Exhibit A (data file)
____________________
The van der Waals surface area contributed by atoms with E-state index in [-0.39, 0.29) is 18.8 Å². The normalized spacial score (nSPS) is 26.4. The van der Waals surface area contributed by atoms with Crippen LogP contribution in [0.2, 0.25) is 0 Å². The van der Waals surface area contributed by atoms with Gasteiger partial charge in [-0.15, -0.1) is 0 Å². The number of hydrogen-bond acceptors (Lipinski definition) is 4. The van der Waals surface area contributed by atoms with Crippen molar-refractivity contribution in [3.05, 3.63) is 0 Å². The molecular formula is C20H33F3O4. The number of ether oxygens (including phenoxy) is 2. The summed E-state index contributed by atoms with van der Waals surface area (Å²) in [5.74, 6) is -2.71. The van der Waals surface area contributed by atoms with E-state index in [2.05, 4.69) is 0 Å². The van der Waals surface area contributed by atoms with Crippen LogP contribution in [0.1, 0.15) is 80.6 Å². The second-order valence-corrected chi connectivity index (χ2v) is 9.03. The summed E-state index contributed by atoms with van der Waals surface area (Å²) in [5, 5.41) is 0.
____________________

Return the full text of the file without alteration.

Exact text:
The van der Waals surface area contributed by atoms with E-state index in [-0.39, 0.29) is 18.8 Å². The normalized spacial score (nSPS) is 26.4. The van der Waals surface area contributed by atoms with Crippen LogP contribution in [0.2, 0.25) is 0 Å². The van der Waals surface area contributed by atoms with Gasteiger partial charge in [-0.15, -0.1) is 0 Å². The number of hydrogen-bond acceptors (Lipinski definition) is 4. The van der Waals surface area contributed by atoms with Crippen molar-refractivity contribution in [3.05, 3.63) is 0 Å². The molecular formula is C20H33F3O4. The number of ether oxygens (including phenoxy) is 2. The summed E-state index contributed by atoms with van der Waals surface area (Å²) in [5.74, 6) is -2.71. The van der Waals surface area contributed by atoms with E-state index in [2.05, 4.69) is 0 Å². The van der Waals surface area contributed by atoms with Crippen LogP contribution in [0.1, 0.15) is 80.6 Å². The second-order valence-corrected chi connectivity index (χ2v) is 9.03. The summed E-state index contributed by atoms with van der Waals surface area (Å²) in [5, 5.41) is 0.